RoughEdge.com: So you feel as if you have the best job in the world?

Kelly Shaefer – Absolutely man. It's certainly not all perks that's for sure! The boot camp is brutal but once you get to the point where you get an opportunity like we're being given, we'll never take it for granted. We will never, ever not appreciate it and not think for a minute that it can't be taken away just as quickly as it was given to us. 

RoughEdge.com: You clearly have a lot of fans. They're a lot of hits on your website and you have a huge message board. 

Kelly Shaefer – It's cool man. There's been a group of a couple of thousands of kids that have stayed in contact with us through all this - since '95. You know, they're believers. People that really believed we were a different kind of band, but the industry just wouldn't allow it early on. They just wouldn't allow us to be the kind of band we are now. They wanted a fusion of turntables and all this crap. We're just drums, bass, guitars and vocals. You know, I'd much rather lay it out like that.  

RoughEdge.com - Do you respond to e-mails from fans?

Kelly Shaefer - I respond to 100 emails a day.

RoughEdge.com - Can I ask you something - I saw a message on there. Can I ask you how you responded to it? This is from Neuroticagirl, who posted a message and she says, "Although you guys are really ugly, can I (bleep) you?" How did you respond to that?!


Kelly Shaefer - That, to be honest with you, is not a Neurotica girl. There are some people in our town that are a little bitter. 

RoughEdge.com - Really?

Kelly Shaefer - Sure, there are musicians in our town that feel that they deserve it more. You know, and that probably goes with any scene. I'm quite certain that's not a girl. That's a guy writing something to try to make us look stupid. You know, if that's what the girl thought, that's hilarious. I wouldn't respond to it though. I think it's funny. You have to be prepared. If you think about Fred Durst and what that guy went through, I've always been a firm believer that you really have to be hated to be loved. And in order to be successful, there has to be an equal amount of people who hate your guts and hate everything that you do.

RoughEdge.com: Do you think there are some artists that have turned that on their head? Like Eminem ... Marilyn Manson. Do you think these artists are doing what they are doing for the attention or they just love to be hated?

Kelly Shaefer – I think they love to be hated because it makes them loved. When people hate you, they express their opinion more than when people love you. If you're mad about something, you're going to let everybody know about it, if you love somebody, you may not come out and say, "I love everyone," you know. I mean, when you're mad, you're mad and everyone knows it. So that causes other people to go well, I'm not. I love this! And so the next thing you've got a battle and people battling and that's what you need! If people form an opinion about you, then you're on the right track. So we're prepared for lots of haters and that's cool.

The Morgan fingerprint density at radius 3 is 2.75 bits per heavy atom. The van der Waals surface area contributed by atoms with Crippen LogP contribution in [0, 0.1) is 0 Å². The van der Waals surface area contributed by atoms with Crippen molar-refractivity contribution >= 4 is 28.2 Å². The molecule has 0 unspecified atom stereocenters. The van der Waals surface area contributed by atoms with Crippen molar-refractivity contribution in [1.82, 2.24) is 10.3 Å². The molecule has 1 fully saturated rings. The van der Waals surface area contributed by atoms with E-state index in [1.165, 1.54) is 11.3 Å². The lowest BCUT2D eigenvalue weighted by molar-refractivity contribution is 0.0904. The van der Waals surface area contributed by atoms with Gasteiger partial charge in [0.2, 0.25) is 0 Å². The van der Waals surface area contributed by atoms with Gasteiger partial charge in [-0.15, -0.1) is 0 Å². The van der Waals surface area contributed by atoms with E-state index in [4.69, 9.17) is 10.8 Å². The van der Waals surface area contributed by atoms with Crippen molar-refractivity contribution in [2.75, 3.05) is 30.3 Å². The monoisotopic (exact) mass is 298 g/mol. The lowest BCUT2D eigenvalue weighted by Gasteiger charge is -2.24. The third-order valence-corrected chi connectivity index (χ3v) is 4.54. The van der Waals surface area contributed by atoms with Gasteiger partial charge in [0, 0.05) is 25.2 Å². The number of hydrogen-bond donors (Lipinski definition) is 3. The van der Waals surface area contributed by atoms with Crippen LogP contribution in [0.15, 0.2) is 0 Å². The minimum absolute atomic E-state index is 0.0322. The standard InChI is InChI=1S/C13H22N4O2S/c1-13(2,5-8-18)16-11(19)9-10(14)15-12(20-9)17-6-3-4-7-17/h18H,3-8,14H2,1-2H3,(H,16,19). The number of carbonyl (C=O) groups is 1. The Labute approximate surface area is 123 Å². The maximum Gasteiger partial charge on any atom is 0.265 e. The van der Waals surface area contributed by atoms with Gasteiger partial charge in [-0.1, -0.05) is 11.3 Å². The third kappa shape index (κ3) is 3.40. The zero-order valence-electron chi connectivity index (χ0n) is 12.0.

RoughEdge.com: So you think Marilyn Manson says what he feels or says what he knows is going to get a reaction?

Kelly Shaefer – Marilyn has been in Florida for a long time. He spent most of his musical life in Ft. Lauderdale. He always was weird and always said what he wanted to say and always didn't give a shit what people thought. We're not really like that. I mean we're not trying to get people's reactions that way. I just want to write good songs and get reactions out of people. I don't really want to knock someone's head off or cut guts out of something to get a reaction. Or drop my pants and sling my willy around. We're not really into that side of it. I want people to react to the music like you know when you hear a song and someone performs it really well, you go, God damn, it moved me, man. You know, it moved me so much that I'll always be a fan of this band. That to me is the reaction that I would rather get.

RoughEdge.com: This WWF connection. I just want to talk about this. You're on their Smackdown Records (label).

Kelly Shaefer - Absolutely.

RoughEdge.com - What does that give you as a band?

Kelly Shaefer - Well ... an unprecedented situation of marketing monsterness. You take a great rock band and expose them on television in the right way and it explodes! You know it's a quality marketing venture and a quality hard rock band. You fuse them together and it should be an explosion.